“Great” in that society was meant to be inclusive. An affluent society could afford to properly care for its elderly, disabled, and low income populations through health and human services. Even those of a more conservative bent adopted a “compassionate” perspective that the needs of the poor should be addressed in some baseline way. That led to thinking about a two-tiered approach to care.

Today, Gov. Rick Snyder and others who realize the social and economic value of expanded Medicaid – for those who fall within 133 percent of the federal poverty level – are calling on president-elect Donald Trump and his administration to preserve this important component of the ACA, which has ensured that more than 600,000 Michigan residents have access to the same quality of health care as everyone else – a major step toward resolving the inequality and injustice that Dr. King spoke about in 1966. As the president and Congress review the ACA, Gov. Snyder says, “I hope they carefully look at the success we’ve had in Michigan, because we didn’t just do Medicaid expansion. We put requirements for health and wellness on the front ends, and personal responsibility.” While that latter requirement is controversial, most community health people would agree that incentives are helpful in getting people to adopt good health behaviors.

Health analysts are noting that expanded Medicaid is likely to go with several other provisions. It’s uncertain what would replace the ACA. There’s talk of block grants to states. There may be a yet-to-be disclosed plan that Congress will reveal. Proponents of universal coverage have felt that the ACA wasn’t the right solution. Opponents of a national health policy of any kind have opposed it. It’s hard not to conclude that it’s a return to the attitudes that prompted Dr. King to conclude that inequality and injustice in health care is the most shocking and inhuman of all forms of inequality. Dr. Brian Smedley, co-founder and executive director of the National Collaborative for Health Equity noted shortly after the 2016 presidential election, put it into perspective “The expressions of bigotry, racism, misogyny, and xenophobia in the aftermath of last week’s election must be stopped. But the ideology behind these attacks – even if never expressed – also poses a tremendous barrier to building a Culture of Health, which priorities equity and values all populations equally.”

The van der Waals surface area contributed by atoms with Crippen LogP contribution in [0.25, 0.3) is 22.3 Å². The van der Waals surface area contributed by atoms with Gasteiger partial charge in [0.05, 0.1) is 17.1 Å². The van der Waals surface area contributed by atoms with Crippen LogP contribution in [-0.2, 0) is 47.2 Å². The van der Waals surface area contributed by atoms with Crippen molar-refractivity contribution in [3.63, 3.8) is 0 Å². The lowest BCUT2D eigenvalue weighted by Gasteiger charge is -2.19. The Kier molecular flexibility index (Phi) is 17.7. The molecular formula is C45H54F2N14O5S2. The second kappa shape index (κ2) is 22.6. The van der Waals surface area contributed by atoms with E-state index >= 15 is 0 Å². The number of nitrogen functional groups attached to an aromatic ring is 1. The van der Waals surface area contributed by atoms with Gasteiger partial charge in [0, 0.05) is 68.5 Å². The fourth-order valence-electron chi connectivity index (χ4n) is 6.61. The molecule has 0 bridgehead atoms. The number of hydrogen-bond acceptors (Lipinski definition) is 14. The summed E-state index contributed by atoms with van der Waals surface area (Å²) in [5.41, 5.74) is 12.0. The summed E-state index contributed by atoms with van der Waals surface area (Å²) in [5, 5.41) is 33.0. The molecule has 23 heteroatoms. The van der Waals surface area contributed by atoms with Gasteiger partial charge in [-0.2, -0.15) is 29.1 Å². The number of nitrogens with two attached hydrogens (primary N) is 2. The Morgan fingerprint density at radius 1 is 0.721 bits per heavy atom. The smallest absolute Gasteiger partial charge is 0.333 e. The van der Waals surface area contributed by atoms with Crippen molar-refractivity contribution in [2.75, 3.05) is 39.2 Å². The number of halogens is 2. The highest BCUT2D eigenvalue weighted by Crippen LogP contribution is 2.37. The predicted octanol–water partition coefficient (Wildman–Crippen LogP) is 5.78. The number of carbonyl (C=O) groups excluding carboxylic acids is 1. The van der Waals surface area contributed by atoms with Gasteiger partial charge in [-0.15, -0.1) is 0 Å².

It is a precarious moment for health policy. And as health policy has reflected society in so many ways, it’s a precarious moment for society. As the debate to preserve access to health care – and access to health – we would be wise to reflect on Dr. King’s quote. But also consider another often-quoted reference from the civil rights leader: “A genuine leader is not a searcher for consensus, but a molder of consensus.”

The debate that has waxed and waned in American society since Dr. King’s era has been revived, as has the meaning of what makes American society “great.”

Dennis Archambault is vice president, Public Affairs, for Authority Health.